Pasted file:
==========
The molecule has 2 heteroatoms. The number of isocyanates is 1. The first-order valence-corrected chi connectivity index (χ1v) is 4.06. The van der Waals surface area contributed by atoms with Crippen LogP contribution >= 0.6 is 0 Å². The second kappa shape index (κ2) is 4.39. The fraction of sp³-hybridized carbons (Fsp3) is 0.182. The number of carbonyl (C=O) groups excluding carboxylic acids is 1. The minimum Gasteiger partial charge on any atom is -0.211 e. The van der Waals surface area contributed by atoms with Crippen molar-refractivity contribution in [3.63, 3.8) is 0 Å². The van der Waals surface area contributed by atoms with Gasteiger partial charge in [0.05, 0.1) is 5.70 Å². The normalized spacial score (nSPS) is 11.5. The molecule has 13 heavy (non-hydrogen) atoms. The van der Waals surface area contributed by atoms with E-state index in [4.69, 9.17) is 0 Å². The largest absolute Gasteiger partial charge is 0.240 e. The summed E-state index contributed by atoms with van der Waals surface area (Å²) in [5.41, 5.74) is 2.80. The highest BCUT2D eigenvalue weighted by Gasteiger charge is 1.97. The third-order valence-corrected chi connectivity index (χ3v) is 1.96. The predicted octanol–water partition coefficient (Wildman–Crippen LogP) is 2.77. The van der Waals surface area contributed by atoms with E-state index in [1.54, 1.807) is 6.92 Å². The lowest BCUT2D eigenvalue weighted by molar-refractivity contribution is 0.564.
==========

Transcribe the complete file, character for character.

The molecule has 2 heteroatoms. The number of isocyanates is 1. The first-order valence-corrected chi connectivity index (χ1v) is 4.06. The van der Waals surface area contributed by atoms with Crippen LogP contribution >= 0.6 is 0 Å². The second kappa shape index (κ2) is 4.39. The fraction of sp³-hybridized carbons (Fsp3) is 0.182. The number of carbonyl (C=O) groups excluding carboxylic acids is 1. The minimum Gasteiger partial charge on any atom is -0.211 e. The van der Waals surface area contributed by atoms with Crippen molar-refractivity contribution in [3.63, 3.8) is 0 Å². The van der Waals surface area contributed by atoms with Gasteiger partial charge in [0.05, 0.1) is 5.70 Å². The normalized spacial score (nSPS) is 11.5. The molecule has 13 heavy (non-hydrogen) atoms. The van der Waals surface area contributed by atoms with E-state index in [4.69, 9.17) is 0 Å². The largest absolute Gasteiger partial charge is 0.240 e. The summed E-state index contributed by atoms with van der Waals surface area (Å²) in [5.41, 5.74) is 2.80. The highest BCUT2D eigenvalue weighted by Gasteiger charge is 1.97. The third-order valence-corrected chi connectivity index (χ3v) is 1.96. The predicted octanol–water partition coefficient (Wildman–Crippen LogP) is 2.77. The van der Waals surface area contributed by atoms with E-state index in [1.54, 1.807) is 6.92 Å². The lowest BCUT2D eigenvalue weighted by molar-refractivity contribution is 0.564.